When it comes to customer data, take nothing for granted, warns Daniel Weisbeck, CEO, Netbiscuits.
Consider this: a sales executive hurriedly rushes back to his office after a global conference, delighted to tell his boss he’d just won a contract with a South American outdoor goods company who placed an order for 25,000 parasols. Without delay, the company swung into full action, completing paperwork, increasing their manufacturing output and packaging up the delivery ready for mass shipment, including assembly instructions written in Spanish. The order was dispatched and received successfully, yet the overall transaction was a failure. Why? Because the goods were dispatched to Sao Paulo in Brazil. A Portuguese-speaking country. Just a horrendous mistake? A lack of cultural awareness? Or simply making a broad assumption based on the generalisation that the majority of South American countries speak Spanish.
It’s an extreme example, however there are lessons that all businesses can learn from the above episode. Where customer data is concerned, take nothing for granted. A good example of this in practice comes when I speak to marketers and developers responsible for creating mobile web experiences for different brands. I hear similar patterns around the inherent lack of trust they have for their own customer data, and how consumers are engaging with their brands through mobile channels. Therefore when looking at the next evolution of their mobile strategy, a lot of decisions on device preference and user behaviors are being made based on assumption and common hearsay.
We live in a multi-device world, where a single consumer uses different devices at various times of the day. Security experts Sophos claim that consumers globally own 2.9 mobile devices. What this means for businesses of all sizes is that we’re continuously being subjected to an amplified volume of customer data, where we try and make sense of these data points, while simultaneously questioning the integrity of the information to make sure it all stacks up. Brands need accurate access to mobile user data, not only because they need to understand who’s accessing their content online, but to create an engaging mobile experience, they need to know the composition of device types demanding access to their website. Only then can they serve up the most appropriate web pages.
In terms of mobile device detection, how bad can it really be? In a recent benchmark test conducted internally, we found many of the most commonly used industry device databases, were serving up erroneous detection, resulting in error rates anywhere between 30%-90%. This included false or missing information on crucial elements such as the device model or browser version. If you think that doesn’t matter, then think about this – is there such a thing as a single mobile user experience, or a one dominant device preference anymore? There are just too many different permutations, not to mention a hoard of emerging device handset vendors using proprietary OS and browser specifications that impacts what your user could be doing online, how they could be accessing your content and what they expect based on their device screen-size and capability.
Who do you trust when it comes to mobile web data? Have you ever wondered about the accuracy of data when it comes to being able to report on how many of your users are on which browser version or OS? If you haven’t, now is the time. The mobile world is highly diverse and constantly changing. There are now an estimated 7 billion mobile devices across the globe, which is truly phenomenal. To give you an idea of scale and growth of the mobile market, at Netbiscuits, we add up to 200 new mobile profiles to our database every month, and are already covering over 8,000 unique profiles across 500 critical device attributes like model version, operating system down to the ‘dot release’ version, video capability, exact screen size and resolution.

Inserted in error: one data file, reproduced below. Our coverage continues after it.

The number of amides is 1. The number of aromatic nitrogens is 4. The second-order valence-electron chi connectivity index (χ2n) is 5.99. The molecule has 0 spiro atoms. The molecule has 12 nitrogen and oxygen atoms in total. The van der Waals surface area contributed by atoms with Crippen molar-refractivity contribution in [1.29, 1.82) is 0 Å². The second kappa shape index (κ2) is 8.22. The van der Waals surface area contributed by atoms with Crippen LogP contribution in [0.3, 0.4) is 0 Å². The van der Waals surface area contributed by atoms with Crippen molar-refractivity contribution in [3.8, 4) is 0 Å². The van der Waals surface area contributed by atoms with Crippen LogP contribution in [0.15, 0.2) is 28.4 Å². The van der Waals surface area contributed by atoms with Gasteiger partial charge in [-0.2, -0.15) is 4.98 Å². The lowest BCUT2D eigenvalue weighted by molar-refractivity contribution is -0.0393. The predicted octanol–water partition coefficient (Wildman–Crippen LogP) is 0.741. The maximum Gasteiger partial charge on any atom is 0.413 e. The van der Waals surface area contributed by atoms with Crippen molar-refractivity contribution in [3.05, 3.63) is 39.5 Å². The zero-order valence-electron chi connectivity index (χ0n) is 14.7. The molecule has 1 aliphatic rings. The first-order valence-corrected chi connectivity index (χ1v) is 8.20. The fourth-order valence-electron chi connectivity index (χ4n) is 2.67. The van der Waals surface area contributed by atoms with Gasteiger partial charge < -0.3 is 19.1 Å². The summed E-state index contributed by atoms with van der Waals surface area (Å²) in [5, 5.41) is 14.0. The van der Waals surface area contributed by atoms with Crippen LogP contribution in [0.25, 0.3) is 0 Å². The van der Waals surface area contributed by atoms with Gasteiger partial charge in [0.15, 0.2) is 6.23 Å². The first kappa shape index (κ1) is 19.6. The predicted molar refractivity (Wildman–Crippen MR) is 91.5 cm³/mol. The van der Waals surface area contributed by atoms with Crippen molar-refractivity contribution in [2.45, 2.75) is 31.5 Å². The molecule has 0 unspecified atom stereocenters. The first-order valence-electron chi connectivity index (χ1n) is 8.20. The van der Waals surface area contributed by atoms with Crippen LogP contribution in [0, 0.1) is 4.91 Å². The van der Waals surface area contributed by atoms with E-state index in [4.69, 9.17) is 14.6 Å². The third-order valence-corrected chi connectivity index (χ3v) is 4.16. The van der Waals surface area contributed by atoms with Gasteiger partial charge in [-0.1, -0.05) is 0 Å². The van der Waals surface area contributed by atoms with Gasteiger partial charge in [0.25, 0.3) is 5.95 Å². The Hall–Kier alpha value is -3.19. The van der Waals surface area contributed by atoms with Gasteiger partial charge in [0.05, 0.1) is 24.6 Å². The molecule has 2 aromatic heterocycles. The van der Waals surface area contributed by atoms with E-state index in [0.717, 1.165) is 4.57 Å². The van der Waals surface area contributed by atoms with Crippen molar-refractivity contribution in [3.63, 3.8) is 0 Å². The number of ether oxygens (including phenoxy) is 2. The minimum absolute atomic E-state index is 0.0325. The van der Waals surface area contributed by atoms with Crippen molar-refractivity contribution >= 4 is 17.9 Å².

Even for the biggest device geek in the world, that’s a lot of data to keep track of. Conducting testing on real devices is an area that is hugely critical, as is ensuring the detection service being used by your customers is as accurate and as detailed as possible. And you may be surprised to find out that most leading web analytics companies (I’m talking the big guys we all use to capture web traffic) don’t actually have their own device database, but use third party data or limited sample data compiled ad hoc by the open source community.
So if we’re talking trust, there are a few things you need to ask your provider up front to gauge the accuracy of their data, and therefore, the information that is being used to determine your visitor experience. I encourage all marketing-minded folk to start challenging analytics vendors to validate the approach and accuracy of how they detect and report on mobile data. Ask them how and where they get the data, and how often it is updated and tested. As mobile web traffic is sure to surpass desktop by 2015 and marketing ad spend on mobile reaches over $3billion, don’t you owe it to yourself to start asking the critical questions? Otherwise you’re relying purely on your buena suerte, or good luck as they say in Spanish.
Daniel Weisbeck is CEO of Netbiscuits, which provides mobile analytics and device detection solutions to help profile mobile traffic, increase conversion, and deliver more personalised Web content to every device. Previously, he served as vice president of marketing for the EMEA region at Polycom; he also helped build the strategic vision of new and existing business for companies such as Corel, VisionTe and 3dfx. Reach him @Daniel_Weisbeck.